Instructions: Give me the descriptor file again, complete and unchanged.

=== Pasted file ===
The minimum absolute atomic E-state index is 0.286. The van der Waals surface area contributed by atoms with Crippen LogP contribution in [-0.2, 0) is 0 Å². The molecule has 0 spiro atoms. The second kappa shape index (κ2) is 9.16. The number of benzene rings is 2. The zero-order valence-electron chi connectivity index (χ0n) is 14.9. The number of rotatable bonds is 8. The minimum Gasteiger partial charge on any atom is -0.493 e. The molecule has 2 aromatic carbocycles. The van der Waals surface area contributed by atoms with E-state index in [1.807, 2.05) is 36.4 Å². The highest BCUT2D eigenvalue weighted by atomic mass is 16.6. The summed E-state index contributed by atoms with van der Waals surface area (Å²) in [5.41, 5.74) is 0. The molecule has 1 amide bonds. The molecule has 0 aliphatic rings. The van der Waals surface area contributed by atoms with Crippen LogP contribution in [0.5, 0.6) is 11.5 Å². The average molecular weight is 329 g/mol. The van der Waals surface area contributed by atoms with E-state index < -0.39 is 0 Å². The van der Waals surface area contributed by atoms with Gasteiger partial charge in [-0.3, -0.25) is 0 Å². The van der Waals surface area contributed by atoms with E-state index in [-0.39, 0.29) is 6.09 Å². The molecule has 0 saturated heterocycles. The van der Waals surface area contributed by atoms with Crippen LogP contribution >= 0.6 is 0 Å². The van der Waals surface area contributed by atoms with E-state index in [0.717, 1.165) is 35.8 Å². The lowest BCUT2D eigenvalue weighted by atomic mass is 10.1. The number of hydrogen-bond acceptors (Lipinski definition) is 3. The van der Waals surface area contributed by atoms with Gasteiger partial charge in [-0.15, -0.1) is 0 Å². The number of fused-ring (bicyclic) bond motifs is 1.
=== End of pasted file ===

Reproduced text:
The minimum absolute atomic E-state index is 0.286. The van der Waals surface area contributed by atoms with Crippen LogP contribution in [-0.2, 0) is 0 Å². The molecule has 0 spiro atoms. The second kappa shape index (κ2) is 9.16. The number of benzene rings is 2. The zero-order valence-electron chi connectivity index (χ0n) is 14.9. The number of rotatable bonds is 8. The minimum Gasteiger partial charge on any atom is -0.493 e. The molecule has 2 aromatic carbocycles. The van der Waals surface area contributed by atoms with E-state index in [1.807, 2.05) is 36.4 Å². The highest BCUT2D eigenvalue weighted by atomic mass is 16.6. The summed E-state index contributed by atoms with van der Waals surface area (Å²) in [5.41, 5.74) is 0. The molecule has 1 amide bonds. The molecule has 0 aliphatic rings. The van der Waals surface area contributed by atoms with Crippen LogP contribution in [0.5, 0.6) is 11.5 Å². The average molecular weight is 329 g/mol. The van der Waals surface area contributed by atoms with E-state index < -0.39 is 0 Å². The van der Waals surface area contributed by atoms with Gasteiger partial charge in [-0.3, -0.25) is 0 Å². The van der Waals surface area contributed by atoms with E-state index in [-0.39, 0.29) is 6.09 Å². The molecule has 0 saturated heterocycles. The van der Waals surface area contributed by atoms with Crippen LogP contribution >= 0.6 is 0 Å². The van der Waals surface area contributed by atoms with E-state index in [0.717, 1.165) is 35.8 Å². The lowest BCUT2D eigenvalue weighted by atomic mass is 10.1. The number of hydrogen-bond acceptors (Lipinski definition) is 3. The van der Waals surface area contributed by atoms with Gasteiger partial charge in [-0.15, -0.1) is 0 Å². The number of fused-ring (bicyclic) bond motifs is 1.